Shadowridge Press titles in detail...

Seabury Quinn
ROADS
Trade paperback / 8 x 11 / 88 pages / Publication date / Dec 2017
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Seabury Quinn’s ROADS is a classic re-imagining of the Santa Claus fable, first appearing in the Yuletide season of 1937. It’s the story of Claus, a Nordic barbarian making his way from Judea to his frozen Northland home…and the chance encounter that changes the course of his life forever.
This large format edition features the original Virgil Finlay illustrations, beautifully restored with a level of detail and clarity never before seen.

HERE'S A PREVIEW OF ROADS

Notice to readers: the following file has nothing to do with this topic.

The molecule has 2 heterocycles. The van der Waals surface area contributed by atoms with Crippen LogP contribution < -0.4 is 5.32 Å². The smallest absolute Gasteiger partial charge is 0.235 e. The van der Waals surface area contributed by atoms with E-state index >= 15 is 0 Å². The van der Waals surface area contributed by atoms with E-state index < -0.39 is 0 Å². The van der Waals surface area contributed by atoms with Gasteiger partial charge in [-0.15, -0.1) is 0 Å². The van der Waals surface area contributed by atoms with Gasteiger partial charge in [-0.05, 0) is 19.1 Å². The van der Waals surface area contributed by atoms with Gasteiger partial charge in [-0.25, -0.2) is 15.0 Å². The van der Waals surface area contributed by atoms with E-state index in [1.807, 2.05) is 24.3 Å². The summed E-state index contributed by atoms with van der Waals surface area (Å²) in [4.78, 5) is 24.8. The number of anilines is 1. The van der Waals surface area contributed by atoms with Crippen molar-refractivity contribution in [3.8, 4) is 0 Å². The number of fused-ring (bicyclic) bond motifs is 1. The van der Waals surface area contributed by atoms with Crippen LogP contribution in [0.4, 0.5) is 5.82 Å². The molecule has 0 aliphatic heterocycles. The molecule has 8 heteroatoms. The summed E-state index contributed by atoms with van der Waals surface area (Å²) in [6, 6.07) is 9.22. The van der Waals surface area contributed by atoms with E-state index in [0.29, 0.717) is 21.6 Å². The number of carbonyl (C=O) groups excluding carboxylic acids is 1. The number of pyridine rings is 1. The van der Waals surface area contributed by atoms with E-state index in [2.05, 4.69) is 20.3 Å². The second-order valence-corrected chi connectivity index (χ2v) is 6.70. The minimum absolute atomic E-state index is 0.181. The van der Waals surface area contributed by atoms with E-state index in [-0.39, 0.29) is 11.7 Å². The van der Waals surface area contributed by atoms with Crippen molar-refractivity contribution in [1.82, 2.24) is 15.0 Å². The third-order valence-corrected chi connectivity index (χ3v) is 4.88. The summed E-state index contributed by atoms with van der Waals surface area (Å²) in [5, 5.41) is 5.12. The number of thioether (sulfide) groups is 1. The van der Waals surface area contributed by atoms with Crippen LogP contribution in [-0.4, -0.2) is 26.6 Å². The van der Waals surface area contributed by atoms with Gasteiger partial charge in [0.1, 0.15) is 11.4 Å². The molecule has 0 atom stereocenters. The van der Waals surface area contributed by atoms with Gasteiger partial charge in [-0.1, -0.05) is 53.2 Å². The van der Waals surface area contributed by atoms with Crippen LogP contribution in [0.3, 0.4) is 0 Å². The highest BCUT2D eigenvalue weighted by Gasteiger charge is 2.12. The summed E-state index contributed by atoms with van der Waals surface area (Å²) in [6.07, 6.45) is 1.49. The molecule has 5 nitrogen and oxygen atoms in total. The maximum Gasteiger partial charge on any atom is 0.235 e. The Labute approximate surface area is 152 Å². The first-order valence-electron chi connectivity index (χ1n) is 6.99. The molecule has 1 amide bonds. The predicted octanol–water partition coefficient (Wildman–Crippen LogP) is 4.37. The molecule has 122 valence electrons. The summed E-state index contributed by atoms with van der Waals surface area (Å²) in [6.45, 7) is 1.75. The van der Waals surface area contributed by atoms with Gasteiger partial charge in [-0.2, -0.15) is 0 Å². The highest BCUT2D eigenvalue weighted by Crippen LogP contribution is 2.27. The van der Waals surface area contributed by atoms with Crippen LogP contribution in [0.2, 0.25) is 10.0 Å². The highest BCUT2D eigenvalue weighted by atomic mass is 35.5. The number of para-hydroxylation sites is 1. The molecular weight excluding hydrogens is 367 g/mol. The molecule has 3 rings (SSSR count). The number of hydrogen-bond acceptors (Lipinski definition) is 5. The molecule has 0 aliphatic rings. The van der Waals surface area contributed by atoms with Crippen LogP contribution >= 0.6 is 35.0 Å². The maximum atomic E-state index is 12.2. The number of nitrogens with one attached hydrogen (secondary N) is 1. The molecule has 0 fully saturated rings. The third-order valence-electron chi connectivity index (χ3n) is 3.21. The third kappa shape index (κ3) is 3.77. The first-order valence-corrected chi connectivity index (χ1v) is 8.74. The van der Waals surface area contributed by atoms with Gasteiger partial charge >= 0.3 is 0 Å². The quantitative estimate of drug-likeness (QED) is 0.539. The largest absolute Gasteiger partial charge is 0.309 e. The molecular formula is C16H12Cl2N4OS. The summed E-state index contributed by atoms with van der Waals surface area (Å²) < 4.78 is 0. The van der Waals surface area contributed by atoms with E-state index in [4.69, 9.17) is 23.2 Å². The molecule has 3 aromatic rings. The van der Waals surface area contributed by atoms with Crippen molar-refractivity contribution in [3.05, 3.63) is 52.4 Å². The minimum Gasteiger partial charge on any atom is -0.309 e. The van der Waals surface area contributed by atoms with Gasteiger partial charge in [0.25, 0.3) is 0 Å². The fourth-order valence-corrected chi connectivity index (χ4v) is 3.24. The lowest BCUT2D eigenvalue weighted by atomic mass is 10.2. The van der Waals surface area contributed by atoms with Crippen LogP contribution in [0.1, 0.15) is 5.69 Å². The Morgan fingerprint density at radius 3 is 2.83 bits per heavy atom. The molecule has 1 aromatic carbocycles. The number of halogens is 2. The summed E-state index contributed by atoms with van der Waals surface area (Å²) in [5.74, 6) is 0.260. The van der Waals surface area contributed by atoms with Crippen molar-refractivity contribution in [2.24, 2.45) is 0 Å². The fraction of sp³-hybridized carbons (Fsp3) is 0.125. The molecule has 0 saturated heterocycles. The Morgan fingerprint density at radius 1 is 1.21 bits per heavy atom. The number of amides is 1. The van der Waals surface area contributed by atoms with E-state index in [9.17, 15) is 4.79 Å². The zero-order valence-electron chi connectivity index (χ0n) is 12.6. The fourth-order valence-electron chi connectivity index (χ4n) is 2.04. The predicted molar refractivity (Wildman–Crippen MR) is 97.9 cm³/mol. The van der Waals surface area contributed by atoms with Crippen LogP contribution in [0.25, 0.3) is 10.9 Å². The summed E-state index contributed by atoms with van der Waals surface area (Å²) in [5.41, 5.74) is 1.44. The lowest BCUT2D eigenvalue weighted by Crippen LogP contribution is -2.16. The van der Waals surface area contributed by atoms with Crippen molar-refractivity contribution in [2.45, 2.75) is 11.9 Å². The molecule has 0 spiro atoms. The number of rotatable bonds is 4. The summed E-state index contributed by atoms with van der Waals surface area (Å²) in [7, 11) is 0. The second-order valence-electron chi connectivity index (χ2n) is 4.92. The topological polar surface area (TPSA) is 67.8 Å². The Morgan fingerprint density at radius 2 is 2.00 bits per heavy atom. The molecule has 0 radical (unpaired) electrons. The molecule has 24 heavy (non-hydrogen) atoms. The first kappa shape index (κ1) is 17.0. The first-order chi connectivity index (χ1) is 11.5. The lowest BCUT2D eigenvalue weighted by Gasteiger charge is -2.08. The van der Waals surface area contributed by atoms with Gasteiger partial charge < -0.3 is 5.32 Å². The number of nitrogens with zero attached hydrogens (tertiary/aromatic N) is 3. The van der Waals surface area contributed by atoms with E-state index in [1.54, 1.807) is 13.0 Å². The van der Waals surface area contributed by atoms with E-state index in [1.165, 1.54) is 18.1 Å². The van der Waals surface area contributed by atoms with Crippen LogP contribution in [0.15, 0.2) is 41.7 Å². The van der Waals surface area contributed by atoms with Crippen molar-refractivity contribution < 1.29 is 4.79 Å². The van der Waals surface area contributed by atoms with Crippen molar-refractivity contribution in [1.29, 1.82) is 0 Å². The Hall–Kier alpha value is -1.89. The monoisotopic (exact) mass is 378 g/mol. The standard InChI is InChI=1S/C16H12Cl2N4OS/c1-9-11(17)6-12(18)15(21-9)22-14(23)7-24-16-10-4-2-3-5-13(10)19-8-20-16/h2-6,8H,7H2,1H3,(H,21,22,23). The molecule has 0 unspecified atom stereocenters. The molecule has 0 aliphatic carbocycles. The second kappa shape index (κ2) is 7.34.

Piles of blazing thornbush crackled in the base-court of the sari, camels grunted discontentedly in their kneeling places, horses munched dry grass. Around the empty cook-pots men licked grease and crumbs of millet from their fingers and brushed them from their beards, then drew their sheepskin cloaks about them and lay down upon the kidney stones to sleep: all but the three who huddled round a charcoal brazier in a corner by the horse lines — they were talking treason. “Wah, these be evil days for Jacob’s children, they are as the tribes in Egypt were, only they have neither Moses nor a Joshua! The tax of a denarius on every household, and each one forced to journey to his birthplace…Now they slay our children in their swaddling-bands…This Romans’ puppet that sits on the throne, this unbelieving Greek!”“But Judas will avenge our wrongs; men say that he is that Messiah we have waited for so long. He will rouse his men of valor out of Galilee and sweep the Roman tyrant in the sea — ” “Sh-s-s-sh, hold thy babble, Joachim; that one yonder is belike a spy!” With one accord the men turned toward the figure hunched in sleep before a dying fire of thornbush. Flaxen-haired, fair-skinned, he drooped above the whitening embers, his cloak of ruddy woolen stuff draped loosely round his shoulders, the sinking fire-glow picking out soft highlights on the iron cap that crowned his flowing, braided hair — a man of mighty stature, one of the gladiators kept by Herod in his school for athletes that was constantly replenished from the German provinces or the Slavic tribes beyond the Danube. “What does the godless dog so far from Herod’s kennels?” “The Lord of Zion knows, but if he go back to the Holy City and tell the tale of what he has heard here, three crosses will crown Golgotha before another sun has set,” Joachim interrupted softly, and dropping to his knees unloosed the dagger strapped to his wrist as he wormed his way across the courtyard Hints. In all the country round about Jerusalem there was no hand more skillful with the knife than that of Joachim, the cut-purse. Softly as the cat that stalks a mouse he crept across the stones, paused and bore his weight on one hand while he drew the other back…a single quick thrust underneath the shoulder-blade, slanting downward to the heart, then the gurgling, blood-gagged cry, the helpless thrashing of the limbs, the fight for breath, and — perhaps the sleeping gladiator had a wallet stuffed with gold, or even copper. They were well paid, these fighting mastiffs from Herod’s kennels. The firelight glinted on the plunging knife, and on the golden bracelet clasped about the Northman’s arm. “Ho! little brother of a rat, would you bite a sleeping man?” the giant’s bell-like voice boomed, “And one who never did thee any harm? For shame!” White lines sprang into prominence against the sungilt skin, his mighty muscles tightened, and a yelp of pain came from Joachim as the knife dropped from his unnerved fingers and a crackling like the breaking of a willow twig told where his wrist bones snapped beneath the Northling’s grip. “Have mercy, mighty one,” Joachim begged. “I thought — ” “Aye, that thou didst, thou niddering craven!” came the answer. “Thou thought me sleeping, and like the thief thou art were minded to have my purse and life at once. Now get thee gone from out my sight, thou and those hangdog friends of thine, before I crush that puny neck between my fingers.” He spread his hands, great well-shaped, white-skinned hands trained in the wrestler’s art and in the wielding of the sword, and the strong white fingers twitched as though already they felt yielding flesh and snapping bone between them. With a frightened skirking, as though they were in truth the rats the Northman named them, the three conspirators slunk out, Joachim the cutpurse nursing his broken right wrist in the crook of his left arm, his two companions close beside him as they sought to gain the exit of the courtyard before the giant Norseman reconsidered and repented of his mercy. The blond-haired stranger watched them go, then swung his cloak back from his shoulders. Beneath the cape he wore from neck to knee a tunic of fine woolen stuff dyed brilliant red and edged about the bottom with embroidery of gold. A corselet of tanned bullhide set with iron studs was buckled round his torso; his feet were shod with buskins of soft leather laced about his legs with rawhide thongs; from the girdle at his waist on one side hung a double-bladed axe, on the other a soft leather pouch that clinked with a metallic sound each time he moved. Between his shoulders swung a long two-handed sword with a wide well-tempered blade, pointed and double-edged. He was brawny and wide-shouldered, his hair was braided in two long fair plaits that fell on either side of his face beneath his iron skullcap. Like his hair his beard was golden as the ripening wheat, and hung well down upon his breastplate. Yet he was not old; the flaxen beard was still too young to have felt shears, his lightly sun-tanned skin was smooth and fair, his sea-blue eyes were clear and youthful. He glanced up at the starflecked heaven, then drew the cloak about him. “The Dragon marches low upon the skies,” he muttered, “’tis time I set forth on my journey if I would reach the homeland ere the winter tempests howl again.” The road was thick with travelers, mostly peasants on their way to market, for the day began with sunrise, and bartering would start within an hour. Hucksters of every sort of article, fanciful as well as necessary, pressed along the way, tugging at halters, now entreating, now berating their pack animals to greater speed. A patrol of soldiers passed and their decurion raised his hand in greeting. “Salve, Claudius! Art thou truly going back to that cold land of thine? By Pluto, I am sorry that thou leavest us; many is the silver penny I have won by betting on those fists of thine, or on thy skill at swordplay!” The Northman smiled amusedly. Though he had been among the Romans since before his beard was sprouted, their rendering of his simple Nordic name of Claus to Claudius had never failed to rouse his laughter. “Yea, Marcus, I am soothly gone this time. Five years and more I have served Herod’s whim, and in that time I’ve learnt the art of war as few can know it. With sword and axe and mace, or with bare hands or cestus have I fought until me thinks I’ve had my fill of fighting. Now I go back to till my father’s acres, perchance to go a-viking if the spirit moveth me, but hereafter I fight for mine own gain or pleasure, not to the humor of another.” “The gods go with thee, then, Barbarian,” the Roman bade. “’Twill be a long time ere we see thy match upon the sands of the arena.” A rambling, single-streeted village fringed the highway, and at the trickling fountain where the women came to fill their jars the wayfarer stopped to scoop up a sup of tepid water in his hand. The sun was up six hours and the little square around the spring should have been alive with magpie-chattering women and their riotously noisy children; but the place was like a city of the dead. Silence thick as dust lay on the white sun-bitten road, utter quiet sealed the wayside houses with the silence of a row of tombs. Then, as he looked about in wonderment, Claus heard a thin-drawn, piping wail: “Ai-ai-ai-ail" the universal cry of mourning in the East. “Ai-ai-ai-ai!" He kicked aside the curtain at the doorway and looked into the darkness of the house. A woman crouched crosslegged on the earthen floor, her hair unbound, her gown ripped open to expose her bosom, dust on her brow and cheeks and breast. Quiet, but not sleeping, a baby lay upon her knees — a baby boy, and on the whiteness of his little body flowered a crimson wound. Claus recognized it — a gladiator knew the trade mark of his calling! — a sword-cut. Half a hand’s span long it was, and ragged at the edges, sunk so deep into the baby flesh that the glint of white breastbone showed between its gaping bloody lips. “Who did this thing?” the Northman’s eyes were hard as fjord-ice, and a grimness set upon his bearded lips like that they wore when he faced a Capadocian netman in the circus. “Who hath done this thing to thee, Woman?” The young Jewess looked up from her keening. Her eyes were red and swollen with much weeping, and tears had made small rivulets in the dust smearing her face, but even in her agony she showed some traces of her wonted beauty. “The soldiers,” she replied between breath-breaking sobs. “They came and went from house to house as the Angel of the Lord went through the land of Egypt, but we had no blood to smear our lintels. They came and smote and slew; there is not a man-child left alive in all the village. Oh, my son, my little son, why did they do this thing to thee, thou who never did them any harm? Oh, woe is me, my God hath left me comfortless; my firstborn, only son is slain — ” “Thou liest, woman!” Claus’s words rang sharp as steel. “Soldiers do not things like this. They war with men; they make no war on babes.” The mother rocked her body to and fro and beat her breast with small clenched fists. “The soldiers did it,” she repeated doggedly. “They came and went from house to house, and slew our sons — ” “Romans?” Claus asked incredulously. Cruel the Romans were at times, but never to his knowledge had they done a thing like this. Romans were not babykillers. “Nay, the soldiers of the King. Romans only in the armor that they wore. They came marching into town, and — ” “The soldiers of the King? Herod’s?” “Yea, Barbarian. King Herod, may his name be cursed for evermore! Some days agone came travelers from the East who declared a king was born among the Jews, and Herod, fearing that the throne might go to him, dispatched his soldiery throughout the coasts of Bethlehem to slay the sons of every house who had not reached their second year.” “Thy husband — ” “Alas, I am a widow.” “And hast thou store of oil and meal?” “Nay, my lord, here is only death. Ai-ai-ai —” Claus took some copper from his pouch and dropped it into the woman’s lap beside the little corpse. “Take this,” he ordered, “and have done unto the body of thy babe according to thy custom.” “The Lord be gracious unto thee, Barbarian. To thee and all thy house, for that thou takest pity on the widow in her sorrow. The Lord of Abraham, of Isaac and of Jacob — ” “Let be. What is thy name?” “Rachael, magnificence; and may the Lord of Israel give favor unto — ” Claus turned away and left the weeping woman with her dead. The waxing moon rode high above the grove where Claus lay bundled in his cloak. Occasionally from the denser thickets came the chirp of bird or squeak of insect, but otherwise the night was silent, for robbers roamed the highway after dark, and though the soldiers of the Governor kept patrol the wise man stayed indoors until the sun had risen. But the hardiest highwayman would stop and give the matter sober second thought ere he attacked a sworded giant, and the nearest inn was several miles away; also a journey of a thousand miles and more lay between the Northman and his home, and though his wallet bulged with gold saved from his years spent as a hired fighter in the Tetrarch’s barracks, it behooved him to economize. Besides, the turf was sweet to smell, which the caravansaries were not, and the memory of the widow woman’s murdered son had set a canker in his brain. It were better that he had no traffic with his fellow men for several hours. The broken rhythm of a donkey’s hoofs came faintly to him from the highway. The beast walked slowly, as though tired, and as if he who led it were also weary and footsore, yet urged by some compulsion to pursue his journey through the night. “By Thor!” mused Claus, “they are a nation of strange men, these Jews. Always disputing, ever arguing, never faltering in their lust for gold; yet withal they have a spirit in them like no other people has. Should their long-sought Messiah finally come, methinks that all the might of Rome would scarcely be enough to stop them in their — ” The hail came piercingly, mounting to a sharp crescendo, freighted with a burden of despair. “Help — help — we be beset by robbers!” Claus smiled sardonically. “So eager to be early at tomorrow’s market that he braves the dangerous highway after dark, and when the robbers set upon him — ” A woman’s scream of terror seconded the man’s despairing hail, and Claus bounded from his couch upon the turf, dragging at the sword that hung between his shoulders. A knot of spearmen clustered round a man and woman. From their crested helmets and bronze cuirasses he knew them to be soldiers in the livery of Rome; by their hook-nosed faces he knew them for Syrians, Jewish renegades, perhaps, possibly Arabs or Armenians, for such composed the little private army which the Tetrarch kept for show, and to do the work he dared not ask the Roman garrison to do. “Ho, what goes on here?” challenged Claus as he emerged from the grove. “What mean ye by molesting peaceful travelers?” The decurion in command turned on him fiercely. “Stand back, Barbarian. We be soldiers of the King, and — ” “By Father Odin’s Ravens, I care not if ye be Caesar’s soldiers, I’ll have your reason for attacking this good man and wife, or the sword sings its song!” Claus roared. “Seize him, some of you,” the decharch ordered. “We’ll take him to the Tetrarch for his pleasure. The rest stand by, we have our task to do — give me thy baby, Woman!” He bared his sword and strode up to the woman seated on the ass, a sleeping baby in her arms. And now the wild war-madness of his people came on Claus. A soldier sprang at him and thrust his lance straight at his face, but Claus’s long sword clove through bronze spearhead and ash-wood stave, and left the fellow unweaponed before him. Then before his adversary could drag out his shortsword Claus thrust, and his blade pierced through the soldier’s shield and through the arm behind it, and almost through the cuirassed body. The man fell with a gasping cry and three more soldiers leapt at Claus, heads low above their shields, their lances at rest. “Aie, for the song of the sword, aie for the red blood flowing, aie for the lay Storm-Maidens sing of heroes and Valhalla!” chanted Claus, and as he sang he struck, and struck again, and his gray-steel blade drank thirstily.